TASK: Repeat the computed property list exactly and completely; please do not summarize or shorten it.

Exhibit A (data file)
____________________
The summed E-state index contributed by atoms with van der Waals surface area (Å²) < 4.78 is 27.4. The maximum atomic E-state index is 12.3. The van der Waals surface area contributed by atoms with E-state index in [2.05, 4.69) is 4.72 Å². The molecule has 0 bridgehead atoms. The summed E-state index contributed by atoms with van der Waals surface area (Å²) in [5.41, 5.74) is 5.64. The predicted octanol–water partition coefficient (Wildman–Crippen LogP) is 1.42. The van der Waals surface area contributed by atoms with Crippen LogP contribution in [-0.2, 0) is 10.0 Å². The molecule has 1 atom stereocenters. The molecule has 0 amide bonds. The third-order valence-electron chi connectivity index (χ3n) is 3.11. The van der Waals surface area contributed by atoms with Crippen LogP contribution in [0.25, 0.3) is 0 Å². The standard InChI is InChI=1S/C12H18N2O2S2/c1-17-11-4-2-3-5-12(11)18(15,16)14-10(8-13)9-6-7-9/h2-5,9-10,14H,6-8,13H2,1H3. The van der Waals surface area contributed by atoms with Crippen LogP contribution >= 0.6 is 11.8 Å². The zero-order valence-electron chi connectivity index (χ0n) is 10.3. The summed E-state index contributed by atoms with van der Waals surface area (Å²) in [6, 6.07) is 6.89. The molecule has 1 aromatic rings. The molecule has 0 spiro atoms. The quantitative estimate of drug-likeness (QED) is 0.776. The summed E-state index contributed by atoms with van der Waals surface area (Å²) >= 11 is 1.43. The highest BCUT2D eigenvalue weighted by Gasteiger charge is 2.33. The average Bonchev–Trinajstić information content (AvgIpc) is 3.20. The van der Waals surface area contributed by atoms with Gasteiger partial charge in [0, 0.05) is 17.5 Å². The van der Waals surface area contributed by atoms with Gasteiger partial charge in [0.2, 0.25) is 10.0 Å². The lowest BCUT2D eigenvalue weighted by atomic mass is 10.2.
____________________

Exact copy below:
The summed E-state index contributed by atoms with van der Waals surface area (Å²) < 4.78 is 27.4. The maximum atomic E-state index is 12.3. The van der Waals surface area contributed by atoms with E-state index in [2.05, 4.69) is 4.72 Å². The molecule has 0 bridgehead atoms. The summed E-state index contributed by atoms with van der Waals surface area (Å²) in [5.41, 5.74) is 5.64. The predicted octanol–water partition coefficient (Wildman–Crippen LogP) is 1.42. The van der Waals surface area contributed by atoms with Crippen LogP contribution in [-0.2, 0) is 10.0 Å². The molecule has 1 atom stereocenters. The molecule has 0 amide bonds. The third-order valence-electron chi connectivity index (χ3n) is 3.11. The van der Waals surface area contributed by atoms with Crippen LogP contribution in [0.25, 0.3) is 0 Å². The standard InChI is InChI=1S/C12H18N2O2S2/c1-17-11-4-2-3-5-12(11)18(15,16)14-10(8-13)9-6-7-9/h2-5,9-10,14H,6-8,13H2,1H3. The van der Waals surface area contributed by atoms with Crippen LogP contribution >= 0.6 is 11.8 Å². The zero-order valence-electron chi connectivity index (χ0n) is 10.3. The summed E-state index contributed by atoms with van der Waals surface area (Å²) in [6, 6.07) is 6.89. The molecule has 1 aromatic rings. The molecule has 0 spiro atoms. The quantitative estimate of drug-likeness (QED) is 0.776. The summed E-state index contributed by atoms with van der Waals surface area (Å²) >= 11 is 1.43. The highest BCUT2D eigenvalue weighted by Gasteiger charge is 2.33. The average Bonchev–Trinajstić information content (AvgIpc) is 3.20. The van der Waals surface area contributed by atoms with Gasteiger partial charge in [0, 0.05) is 17.5 Å². The van der Waals surface area contributed by atoms with Gasteiger partial charge in [0.2, 0.25) is 10.0 Å². The lowest BCUT2D eigenvalue weighted by atomic mass is 10.2.